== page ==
If that were not enough, the excess estrogen also causes the liver to produce increasing levels of a protein called TBG (thyroid-binding globulin). This protein attaches to the thyroid hormones (T4 & T3) and prevents our cells from absorbing them.

Under normal conditions only .05% of thyroid hormones are circulating in the bloodstream with the rest remaining unavailable to cells in the body.

So, in effect what can happen is that women can not only be dealing the symptoms associated with perimenopause, but also with the excess TBG causing even less of the necessary thyroid hormones to be absorbed by the body.

To compound the problem, blood levels can still show normal ratios of T4 & T3, indicating normal thyroid function.  But the body is still unable to absorb them properly because of the excess estrogen.

Is it any wonder then that women often feel like they are going crazy with their symptoms?  We know we feel awful and exhausted and that something is “just not right’, yet our lab work shows everything to be normal.

What Can We Do About it?

Restoring a healthy balance to our hormones should be our primary goal.  For some of us, like myself, who are closer to actual menopause it is still advisable to restore the natural hormone balance that is lost as we age.

As I have continued to blog, read and learn about perimenopause and maintaining optimum hormonal health, I have come to a very strong conclusion that bio-identical hormones are the healthier choice.

In the short term, women can purchase over-the-counter progesterone creams to use during her monthly cycle to help balance the estrogen dominance that causes so many nasty and debilitating symptoms.

In the long term, however, a medical evaluation which may include blood work, saliva tests and/or other measures of your hormone levels is desirable.  A personalized prescription of  bio-identical hormones compounded just for you is certainly going to help you feel better than a one-size fits all approach.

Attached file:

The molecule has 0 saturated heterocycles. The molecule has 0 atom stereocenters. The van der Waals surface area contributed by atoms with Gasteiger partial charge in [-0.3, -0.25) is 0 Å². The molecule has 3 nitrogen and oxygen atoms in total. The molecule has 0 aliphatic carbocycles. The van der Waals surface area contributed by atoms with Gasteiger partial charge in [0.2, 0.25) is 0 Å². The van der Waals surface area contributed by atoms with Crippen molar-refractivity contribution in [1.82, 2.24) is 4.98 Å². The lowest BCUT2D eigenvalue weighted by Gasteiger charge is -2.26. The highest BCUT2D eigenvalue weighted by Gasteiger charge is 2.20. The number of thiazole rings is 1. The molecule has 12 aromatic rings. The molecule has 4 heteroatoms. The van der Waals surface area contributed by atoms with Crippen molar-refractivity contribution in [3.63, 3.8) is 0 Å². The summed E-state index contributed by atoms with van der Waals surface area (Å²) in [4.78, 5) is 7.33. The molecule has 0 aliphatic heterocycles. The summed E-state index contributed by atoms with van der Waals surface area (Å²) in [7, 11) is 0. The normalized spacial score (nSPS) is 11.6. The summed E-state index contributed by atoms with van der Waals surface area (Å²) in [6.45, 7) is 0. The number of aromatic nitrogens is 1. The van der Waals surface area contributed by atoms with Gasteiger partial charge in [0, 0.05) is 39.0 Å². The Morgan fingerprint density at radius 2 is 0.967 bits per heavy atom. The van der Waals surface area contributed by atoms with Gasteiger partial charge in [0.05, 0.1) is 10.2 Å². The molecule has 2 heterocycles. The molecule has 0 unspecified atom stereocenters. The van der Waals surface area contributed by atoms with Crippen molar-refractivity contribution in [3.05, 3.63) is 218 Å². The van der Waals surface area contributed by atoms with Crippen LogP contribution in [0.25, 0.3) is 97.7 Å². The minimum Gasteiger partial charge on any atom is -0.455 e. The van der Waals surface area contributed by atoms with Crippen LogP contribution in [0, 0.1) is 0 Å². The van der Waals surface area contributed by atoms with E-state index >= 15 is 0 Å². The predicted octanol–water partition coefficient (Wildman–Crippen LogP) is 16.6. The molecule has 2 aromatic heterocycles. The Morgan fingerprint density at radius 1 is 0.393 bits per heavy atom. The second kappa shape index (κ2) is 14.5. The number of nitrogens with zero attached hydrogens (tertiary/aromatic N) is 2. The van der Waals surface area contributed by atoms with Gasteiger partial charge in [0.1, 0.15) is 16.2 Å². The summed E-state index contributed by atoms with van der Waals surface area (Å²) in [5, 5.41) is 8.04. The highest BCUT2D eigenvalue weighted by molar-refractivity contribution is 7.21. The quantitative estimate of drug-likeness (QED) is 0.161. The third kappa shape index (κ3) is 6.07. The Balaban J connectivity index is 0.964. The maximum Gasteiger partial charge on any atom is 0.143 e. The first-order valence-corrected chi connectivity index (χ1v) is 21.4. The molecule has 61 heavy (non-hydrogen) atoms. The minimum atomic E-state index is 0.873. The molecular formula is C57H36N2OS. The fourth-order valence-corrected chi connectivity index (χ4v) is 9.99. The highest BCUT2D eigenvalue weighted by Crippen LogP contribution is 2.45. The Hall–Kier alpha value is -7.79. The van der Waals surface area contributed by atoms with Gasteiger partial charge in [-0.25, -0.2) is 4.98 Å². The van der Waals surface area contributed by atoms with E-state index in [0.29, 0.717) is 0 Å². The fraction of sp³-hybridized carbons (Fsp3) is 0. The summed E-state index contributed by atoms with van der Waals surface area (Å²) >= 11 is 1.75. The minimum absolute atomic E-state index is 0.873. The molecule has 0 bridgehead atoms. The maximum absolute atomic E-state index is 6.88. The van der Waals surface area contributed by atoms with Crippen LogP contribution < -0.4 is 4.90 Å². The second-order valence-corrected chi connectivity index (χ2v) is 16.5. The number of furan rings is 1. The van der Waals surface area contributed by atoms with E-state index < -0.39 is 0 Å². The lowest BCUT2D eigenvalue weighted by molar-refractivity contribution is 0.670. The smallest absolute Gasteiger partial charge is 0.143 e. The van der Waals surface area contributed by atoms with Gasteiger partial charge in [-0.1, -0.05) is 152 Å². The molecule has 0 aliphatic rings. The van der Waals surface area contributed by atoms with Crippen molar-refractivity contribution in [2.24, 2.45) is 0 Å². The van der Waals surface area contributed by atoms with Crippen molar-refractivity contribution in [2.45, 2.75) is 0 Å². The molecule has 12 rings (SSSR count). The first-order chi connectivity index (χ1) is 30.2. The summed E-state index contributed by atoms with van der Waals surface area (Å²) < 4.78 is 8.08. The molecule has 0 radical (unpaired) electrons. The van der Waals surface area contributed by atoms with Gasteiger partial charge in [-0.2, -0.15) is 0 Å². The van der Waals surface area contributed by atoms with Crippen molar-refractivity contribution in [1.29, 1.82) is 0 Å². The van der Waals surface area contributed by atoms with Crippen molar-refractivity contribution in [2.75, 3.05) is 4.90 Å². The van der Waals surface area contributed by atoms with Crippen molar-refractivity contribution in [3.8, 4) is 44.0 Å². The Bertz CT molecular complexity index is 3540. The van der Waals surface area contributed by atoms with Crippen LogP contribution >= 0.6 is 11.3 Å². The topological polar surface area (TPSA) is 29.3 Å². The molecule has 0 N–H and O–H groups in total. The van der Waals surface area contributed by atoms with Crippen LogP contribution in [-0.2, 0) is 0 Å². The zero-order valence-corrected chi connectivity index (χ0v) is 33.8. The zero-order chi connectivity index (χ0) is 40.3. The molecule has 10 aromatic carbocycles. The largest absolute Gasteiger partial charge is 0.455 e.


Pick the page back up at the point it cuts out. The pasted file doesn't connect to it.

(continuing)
If there are no physicians in your area that can provide the necessary evaluations to help you get a prescription for bio-identical hormones, you can purchase home tests from Virginia Hopkins Health Watch.  I would strongly advise, however, that you take the time to read about each of tests before you purchase them to make sure you are getting the appropriate one.

Bodylogic.com is also an excellent website to help find physicians in your area who prescribe bio-identical hormones.  Go to the front page of the site and there is a section where you plug in your zip code.  It will give you a list of physicians that are in and around your area.

Finally, be sure and check out Drhotze.com.  Dr. Hotze’s site is chock full of great information on perimenopause, bio-identical hormones, more information on hypothyroidism and guidance to help you understand what is happening to your body.

And don’t forget to pick up his book as well if you want to read more about hypothyroidism and perimenopause.  Remember ladies! We don’t have to take this lying down!

______________________

¹Hotze, Dr. Steven F. (2005). Hormones, Health & Happiness: A Natural Medical Formula for Rediscovering Youth with Bioidentical Hormones. Houston, Texas: Forrest Publishing.( pp 64 – 82; 100 – 101)

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{ 17 comments… read them below or add one }

Terri Coburn April 29, 2010 at 5:09 pm

As always Magnolia, a great blog post! Thank you for writing about this important subject. :)

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Tara June 11, 2010 at 5:26 pm